What you call multitasking is really task-switching, said Guy Winch, author of Emotional First Aid: Practical Strategies for Treating Failure, Rejection, Guilt and Other Everyday Psychological Injuries. "When it comes to attention and productivity, our brains have a finite amount," he says.
"It's like a pie chart, and whatever we're working on is going to take up the majority of that pie. There's not a lot left over for other things, with the exception of automatic behaviors like walking or chewing gum." Moving back and forth between several tasks actually wastes productivity, he says, because your attention is expended on the act of switching gears—plus, you never get fully "in the zone" for either activity.
In a 2009 study, Stanford researcher Clifford Nass challenged 262 college students to complete experiments that involved switching among tasks, filtering irrelevant information, and using working memory. Nass and his colleagues expected that frequent multitaskers would outperform nonmultitaskers on at least some of these activities.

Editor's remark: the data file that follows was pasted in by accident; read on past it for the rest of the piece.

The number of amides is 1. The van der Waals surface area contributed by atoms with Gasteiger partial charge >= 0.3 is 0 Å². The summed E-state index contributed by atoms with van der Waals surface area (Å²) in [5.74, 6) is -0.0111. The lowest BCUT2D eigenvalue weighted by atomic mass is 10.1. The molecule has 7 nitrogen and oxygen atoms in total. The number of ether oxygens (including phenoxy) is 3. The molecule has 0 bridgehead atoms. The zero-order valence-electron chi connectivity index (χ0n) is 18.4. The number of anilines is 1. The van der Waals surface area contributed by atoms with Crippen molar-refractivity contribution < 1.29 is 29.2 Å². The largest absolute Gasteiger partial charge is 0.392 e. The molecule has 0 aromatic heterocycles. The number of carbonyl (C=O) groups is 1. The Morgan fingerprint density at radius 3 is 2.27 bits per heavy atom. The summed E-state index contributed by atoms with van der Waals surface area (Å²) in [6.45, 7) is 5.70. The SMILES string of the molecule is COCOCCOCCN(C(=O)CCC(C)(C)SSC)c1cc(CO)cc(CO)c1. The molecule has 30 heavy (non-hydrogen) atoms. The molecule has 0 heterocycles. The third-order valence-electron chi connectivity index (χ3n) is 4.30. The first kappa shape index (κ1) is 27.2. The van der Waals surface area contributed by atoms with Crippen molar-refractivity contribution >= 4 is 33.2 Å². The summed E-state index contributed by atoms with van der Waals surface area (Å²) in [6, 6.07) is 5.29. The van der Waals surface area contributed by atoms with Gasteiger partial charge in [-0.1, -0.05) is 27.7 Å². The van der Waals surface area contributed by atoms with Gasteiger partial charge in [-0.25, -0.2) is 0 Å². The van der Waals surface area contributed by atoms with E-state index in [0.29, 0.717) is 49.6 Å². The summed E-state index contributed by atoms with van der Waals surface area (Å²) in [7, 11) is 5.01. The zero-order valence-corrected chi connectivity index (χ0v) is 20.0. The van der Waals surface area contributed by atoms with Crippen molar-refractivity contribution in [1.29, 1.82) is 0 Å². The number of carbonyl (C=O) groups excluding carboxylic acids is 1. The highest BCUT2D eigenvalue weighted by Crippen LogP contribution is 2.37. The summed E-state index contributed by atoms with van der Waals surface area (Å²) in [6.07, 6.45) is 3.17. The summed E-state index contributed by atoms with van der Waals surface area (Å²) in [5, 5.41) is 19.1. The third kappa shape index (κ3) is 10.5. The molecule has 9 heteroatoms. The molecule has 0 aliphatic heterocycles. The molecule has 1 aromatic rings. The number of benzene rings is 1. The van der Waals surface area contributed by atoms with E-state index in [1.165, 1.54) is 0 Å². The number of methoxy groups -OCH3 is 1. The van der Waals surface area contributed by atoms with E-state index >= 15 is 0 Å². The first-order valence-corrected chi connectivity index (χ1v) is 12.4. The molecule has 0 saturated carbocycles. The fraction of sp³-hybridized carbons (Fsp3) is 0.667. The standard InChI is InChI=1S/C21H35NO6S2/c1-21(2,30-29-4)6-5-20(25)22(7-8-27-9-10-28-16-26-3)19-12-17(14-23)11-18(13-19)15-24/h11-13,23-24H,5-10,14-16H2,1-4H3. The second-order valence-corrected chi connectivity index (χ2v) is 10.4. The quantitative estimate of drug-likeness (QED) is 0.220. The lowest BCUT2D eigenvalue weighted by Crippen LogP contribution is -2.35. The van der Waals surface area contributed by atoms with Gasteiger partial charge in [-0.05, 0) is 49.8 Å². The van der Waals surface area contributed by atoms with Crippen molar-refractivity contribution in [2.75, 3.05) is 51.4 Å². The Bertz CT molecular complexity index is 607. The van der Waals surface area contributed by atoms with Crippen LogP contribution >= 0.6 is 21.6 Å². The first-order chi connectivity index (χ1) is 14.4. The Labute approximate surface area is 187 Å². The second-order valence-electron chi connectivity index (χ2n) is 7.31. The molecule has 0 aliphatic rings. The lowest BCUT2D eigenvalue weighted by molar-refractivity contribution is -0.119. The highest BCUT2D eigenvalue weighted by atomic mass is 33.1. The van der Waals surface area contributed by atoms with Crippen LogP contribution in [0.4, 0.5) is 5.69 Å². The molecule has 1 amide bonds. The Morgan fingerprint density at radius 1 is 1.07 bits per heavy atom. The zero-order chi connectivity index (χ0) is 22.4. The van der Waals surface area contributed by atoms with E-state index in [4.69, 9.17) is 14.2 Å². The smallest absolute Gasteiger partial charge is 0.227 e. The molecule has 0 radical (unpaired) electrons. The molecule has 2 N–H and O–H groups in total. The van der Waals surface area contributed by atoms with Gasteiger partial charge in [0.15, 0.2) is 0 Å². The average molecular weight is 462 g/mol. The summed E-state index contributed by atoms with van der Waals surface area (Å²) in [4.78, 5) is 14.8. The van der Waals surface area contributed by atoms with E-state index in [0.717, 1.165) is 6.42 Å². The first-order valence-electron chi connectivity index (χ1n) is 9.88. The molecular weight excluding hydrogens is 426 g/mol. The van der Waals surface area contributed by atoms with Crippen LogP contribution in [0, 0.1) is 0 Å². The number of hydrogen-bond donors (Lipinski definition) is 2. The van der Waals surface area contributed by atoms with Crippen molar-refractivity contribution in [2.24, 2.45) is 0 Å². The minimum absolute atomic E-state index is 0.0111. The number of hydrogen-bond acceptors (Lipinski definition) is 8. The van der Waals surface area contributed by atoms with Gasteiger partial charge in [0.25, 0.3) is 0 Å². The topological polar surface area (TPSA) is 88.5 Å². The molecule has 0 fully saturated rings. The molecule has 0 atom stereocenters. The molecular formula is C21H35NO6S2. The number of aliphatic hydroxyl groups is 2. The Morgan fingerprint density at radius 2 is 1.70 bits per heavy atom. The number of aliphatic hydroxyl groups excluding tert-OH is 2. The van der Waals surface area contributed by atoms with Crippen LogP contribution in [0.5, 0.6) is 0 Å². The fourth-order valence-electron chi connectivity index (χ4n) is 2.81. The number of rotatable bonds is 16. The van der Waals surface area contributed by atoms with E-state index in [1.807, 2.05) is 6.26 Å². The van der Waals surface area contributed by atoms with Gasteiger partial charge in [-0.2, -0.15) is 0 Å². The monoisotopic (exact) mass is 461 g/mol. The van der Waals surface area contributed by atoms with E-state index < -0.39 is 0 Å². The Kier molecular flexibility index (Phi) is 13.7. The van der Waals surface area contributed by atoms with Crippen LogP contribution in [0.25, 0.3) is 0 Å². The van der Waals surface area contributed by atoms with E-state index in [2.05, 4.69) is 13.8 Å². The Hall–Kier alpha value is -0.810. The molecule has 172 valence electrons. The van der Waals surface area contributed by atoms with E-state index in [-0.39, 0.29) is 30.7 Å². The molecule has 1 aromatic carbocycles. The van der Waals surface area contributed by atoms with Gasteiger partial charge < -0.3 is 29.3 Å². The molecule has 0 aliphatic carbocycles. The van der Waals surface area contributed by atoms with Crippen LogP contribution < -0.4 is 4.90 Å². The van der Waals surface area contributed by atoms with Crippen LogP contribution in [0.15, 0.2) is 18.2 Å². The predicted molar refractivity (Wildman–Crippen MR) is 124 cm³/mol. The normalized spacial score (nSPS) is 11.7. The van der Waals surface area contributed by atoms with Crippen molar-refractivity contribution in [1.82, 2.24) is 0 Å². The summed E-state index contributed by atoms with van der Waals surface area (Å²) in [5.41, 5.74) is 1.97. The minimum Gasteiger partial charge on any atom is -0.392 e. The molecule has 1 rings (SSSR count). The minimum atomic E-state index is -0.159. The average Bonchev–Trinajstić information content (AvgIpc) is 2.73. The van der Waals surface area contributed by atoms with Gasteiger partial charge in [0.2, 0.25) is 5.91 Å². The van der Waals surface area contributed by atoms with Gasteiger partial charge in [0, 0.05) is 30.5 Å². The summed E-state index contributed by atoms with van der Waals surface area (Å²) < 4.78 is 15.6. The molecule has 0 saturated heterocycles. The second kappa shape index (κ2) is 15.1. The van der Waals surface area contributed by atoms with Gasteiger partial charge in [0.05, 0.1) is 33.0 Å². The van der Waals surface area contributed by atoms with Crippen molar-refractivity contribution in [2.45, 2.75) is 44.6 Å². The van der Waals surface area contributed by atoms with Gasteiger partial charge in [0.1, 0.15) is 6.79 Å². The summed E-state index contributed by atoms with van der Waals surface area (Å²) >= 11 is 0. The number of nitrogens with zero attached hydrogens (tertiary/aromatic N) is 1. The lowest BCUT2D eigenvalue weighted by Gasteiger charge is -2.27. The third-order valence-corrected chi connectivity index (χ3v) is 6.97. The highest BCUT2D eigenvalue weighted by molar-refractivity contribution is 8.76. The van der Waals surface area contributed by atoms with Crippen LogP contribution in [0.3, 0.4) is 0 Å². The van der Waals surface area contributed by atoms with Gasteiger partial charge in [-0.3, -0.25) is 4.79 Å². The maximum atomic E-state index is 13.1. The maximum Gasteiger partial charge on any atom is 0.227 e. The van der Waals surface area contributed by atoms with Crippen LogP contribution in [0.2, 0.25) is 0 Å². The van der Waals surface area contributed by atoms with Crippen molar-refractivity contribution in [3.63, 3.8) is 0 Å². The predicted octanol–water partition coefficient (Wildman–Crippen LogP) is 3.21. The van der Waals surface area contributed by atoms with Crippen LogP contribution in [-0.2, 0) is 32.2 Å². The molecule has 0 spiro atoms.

They found the opposite: Chronic multitaskers were abysmal at all three tasks. The scariest part: Only one of the experiments actually involved multitasking, signaling to Nass that even when they focus on a single activity, frequent multitaskers use their brains less effectively.